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Sync

Warrant Sync is a service designed to cut down on the tight integration required between Warrant and customer applications by automatically creating and updating warrants based on changes in the underlying application database(s). Sync is powered by the Sync Agent, a small daemon that runs alongside an application database, listens to the changelog, and automatically creates, updates, and deletes warrants based on changes in the underlying data.

Sync is designed to handle many of the common Warrant integration points (creating and managing users, tenants, etc.) and removes the need for application-level API integration. For example, you can configure Sync to listen to changes to your user and tenant data and automatically create/update/delete the appropriate warrants. This removes the need to call SDK methods like createUser(), createTenant() etc. in your application code.

Sync Agent

The Sync Agent is an application that runs on your host, and sends database change events to Warrant to allow us to modify warrants on your behalf. The Sync Agent can be run via Docker or directly on Kubernetes. It currently supports MySQL application databases. We'll be adding support for more databases soon, but if there's a specific one that you'd like us to add, drop us a note.

Agent security

The Sync Agent is designed to operate with basic, read-only permissions on the application database and will never change any underlying data. In addition, all database change events are sent to Warrant over HTTPS and authenticated/siloed by your account API key.

Object Types Configuration

In order to enable Warrant Sync to process your application’s database events, additional configuration is required in the object type definition to map your database relations. The source object is used by Warrant Sync to understand your database table relations and how they map to your object types within Warrant.

{
“type”: “user”,
“source”: {
"dbType": “mysql”,
"dbName": "myStore",
“table”: “users”,
“primaryKey”: [“id”],
“foreignKeys”: [
{
“type”: “tenant”
“column”: “tenantId”,
“relation”: “member”,
“subject”: “self”
}
]
}
}

In this example above, we have a user object type with a source object defined to enable Warrant Sync. Within the source object, we configure five main properties: dbType, dbName, table, primaryKey, and foreignKeys:

  • dbType - used to specify your database technology (currently supports 'mysql')
  • dbName - the name of your application's database.
  • table - the name of the table in your database that should be linked to this object type.
  • primaryKey - an array of all table columns that make up the table's primary key. Currently only one column is supported.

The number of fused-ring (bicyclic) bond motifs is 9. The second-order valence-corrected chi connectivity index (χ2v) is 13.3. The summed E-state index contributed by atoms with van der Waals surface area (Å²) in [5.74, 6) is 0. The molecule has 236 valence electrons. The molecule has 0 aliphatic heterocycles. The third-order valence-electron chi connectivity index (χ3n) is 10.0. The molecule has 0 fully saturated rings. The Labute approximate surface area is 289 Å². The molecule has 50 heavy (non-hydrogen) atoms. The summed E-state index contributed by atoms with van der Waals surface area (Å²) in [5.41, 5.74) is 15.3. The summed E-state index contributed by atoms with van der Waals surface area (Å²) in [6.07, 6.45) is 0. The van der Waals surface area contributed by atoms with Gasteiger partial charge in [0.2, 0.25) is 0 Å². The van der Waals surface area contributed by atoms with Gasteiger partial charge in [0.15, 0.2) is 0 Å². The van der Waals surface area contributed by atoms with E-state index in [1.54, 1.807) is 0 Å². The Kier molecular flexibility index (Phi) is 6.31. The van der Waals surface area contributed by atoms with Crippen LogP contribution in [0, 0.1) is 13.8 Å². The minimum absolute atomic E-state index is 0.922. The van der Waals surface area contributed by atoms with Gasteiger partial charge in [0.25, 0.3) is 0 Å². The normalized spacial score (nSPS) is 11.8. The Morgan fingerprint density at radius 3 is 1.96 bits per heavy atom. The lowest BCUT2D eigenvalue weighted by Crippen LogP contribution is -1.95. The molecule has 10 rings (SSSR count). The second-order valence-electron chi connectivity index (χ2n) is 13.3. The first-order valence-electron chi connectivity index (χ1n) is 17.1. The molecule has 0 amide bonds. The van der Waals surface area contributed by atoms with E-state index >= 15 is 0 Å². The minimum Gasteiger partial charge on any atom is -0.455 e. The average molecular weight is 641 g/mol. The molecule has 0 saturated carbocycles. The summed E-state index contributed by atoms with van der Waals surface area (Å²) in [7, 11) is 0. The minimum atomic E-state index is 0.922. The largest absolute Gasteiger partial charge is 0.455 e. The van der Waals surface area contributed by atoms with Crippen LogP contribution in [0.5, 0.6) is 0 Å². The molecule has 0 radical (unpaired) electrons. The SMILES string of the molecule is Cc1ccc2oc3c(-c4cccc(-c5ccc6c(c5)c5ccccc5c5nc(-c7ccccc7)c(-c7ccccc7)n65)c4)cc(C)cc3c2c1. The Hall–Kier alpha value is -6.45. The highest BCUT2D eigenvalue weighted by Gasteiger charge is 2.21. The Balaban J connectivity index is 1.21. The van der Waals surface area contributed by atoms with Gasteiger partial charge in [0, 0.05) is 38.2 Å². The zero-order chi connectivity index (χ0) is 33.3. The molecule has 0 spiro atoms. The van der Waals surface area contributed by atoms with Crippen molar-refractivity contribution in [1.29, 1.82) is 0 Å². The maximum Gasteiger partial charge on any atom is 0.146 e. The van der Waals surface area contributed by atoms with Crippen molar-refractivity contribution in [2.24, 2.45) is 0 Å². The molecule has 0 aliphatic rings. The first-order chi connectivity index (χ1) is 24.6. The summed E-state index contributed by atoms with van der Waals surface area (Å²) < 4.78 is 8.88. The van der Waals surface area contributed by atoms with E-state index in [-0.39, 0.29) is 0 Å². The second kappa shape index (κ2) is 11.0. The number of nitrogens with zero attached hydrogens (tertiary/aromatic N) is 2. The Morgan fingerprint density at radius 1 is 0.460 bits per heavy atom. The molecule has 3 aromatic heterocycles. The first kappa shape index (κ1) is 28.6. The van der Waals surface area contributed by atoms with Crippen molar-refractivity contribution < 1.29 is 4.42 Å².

• foreignKeys - an array of foreign key objects that define all of your table's foreign key relationships. The foreign key object itself is made up of four properties: type, column, relation, and subject.
    • type - specifies the object type of the child table that the foreign key references.
    • column - the name of the column where the foreign key value is stored.
    • relation - the type of relation between the parent and child object types/tables.
    • subject - the object type that should be the subject of the warrants created by Warrant Sync. This should either be self referring to the object type where this is being defined or the object type of the foreign key.

Warrants generally follow the general format: [subject] has [relation] on [object].

In the example above, the following is specified: A users table in a MySQL database with a primary key made up of the id column. It has one foreign key defined by tenantId which is associated to the tenant object type.

With a member relation and subject of self referring to user, the following warrant would be created if a new user id 58 was created with a tenantId of 7: user 58 is a member of tenant 7.

If we instead had a parent relation and subject of tenant, the following warrant would be created instead: tenant 7 is a parent of user 58.

This object type mapping allows Warrant Sync to create the appropriate warrants for you even when records are updated or deleted. If a foreign key value is updated for an existing record, the existing warrant would be updated to reflect the new value. If the record is deleted, then all warrants involving the affected record would be deleted as well.

Error Handling

Currently, events that fail to be processed are skipped. We'll soon be adding support for event replay-ability so events that fail to be processed will get replayed correctly.

Check out the Sync quickstart guide to get started with Sync.